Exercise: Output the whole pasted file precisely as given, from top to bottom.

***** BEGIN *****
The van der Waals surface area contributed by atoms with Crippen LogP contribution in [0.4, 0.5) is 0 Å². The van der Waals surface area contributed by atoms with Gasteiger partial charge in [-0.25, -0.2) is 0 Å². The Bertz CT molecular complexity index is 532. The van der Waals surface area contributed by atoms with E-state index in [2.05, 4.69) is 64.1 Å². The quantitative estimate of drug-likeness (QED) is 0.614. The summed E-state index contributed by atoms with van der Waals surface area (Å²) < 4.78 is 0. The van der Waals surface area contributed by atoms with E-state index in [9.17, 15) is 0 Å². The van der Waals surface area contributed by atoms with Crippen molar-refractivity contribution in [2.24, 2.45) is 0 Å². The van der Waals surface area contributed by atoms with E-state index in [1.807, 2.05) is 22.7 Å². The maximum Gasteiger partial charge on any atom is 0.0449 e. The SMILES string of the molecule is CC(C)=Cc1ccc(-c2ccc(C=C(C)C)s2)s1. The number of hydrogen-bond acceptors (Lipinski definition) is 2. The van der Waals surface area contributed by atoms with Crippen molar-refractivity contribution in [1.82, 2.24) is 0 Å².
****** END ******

The van der Waals surface area contributed by atoms with Crippen LogP contribution in [0.4, 0.5) is 0 Å². The van der Waals surface area contributed by atoms with Gasteiger partial charge in [-0.25, -0.2) is 0 Å². The Bertz CT molecular complexity index is 532. The van der Waals surface area contributed by atoms with E-state index in [2.05, 4.69) is 64.1 Å². The quantitative estimate of drug-likeness (QED) is 0.614. The summed E-state index contributed by atoms with van der Waals surface area (Å²) < 4.78 is 0. The van der Waals surface area contributed by atoms with E-state index in [9.17, 15) is 0 Å². The van der Waals surface area contributed by atoms with Crippen molar-refractivity contribution in [2.24, 2.45) is 0 Å². The van der Waals surface area contributed by atoms with E-state index in [1.807, 2.05) is 22.7 Å². The maximum Gasteiger partial charge on any atom is 0.0449 e. The SMILES string of the molecule is CC(C)=Cc1ccc(-c2ccc(C=C(C)C)s2)s1. The number of hydrogen-bond acceptors (Lipinski definition) is 2. The van der Waals surface area contributed by atoms with Crippen molar-refractivity contribution in [1.82, 2.24) is 0 Å².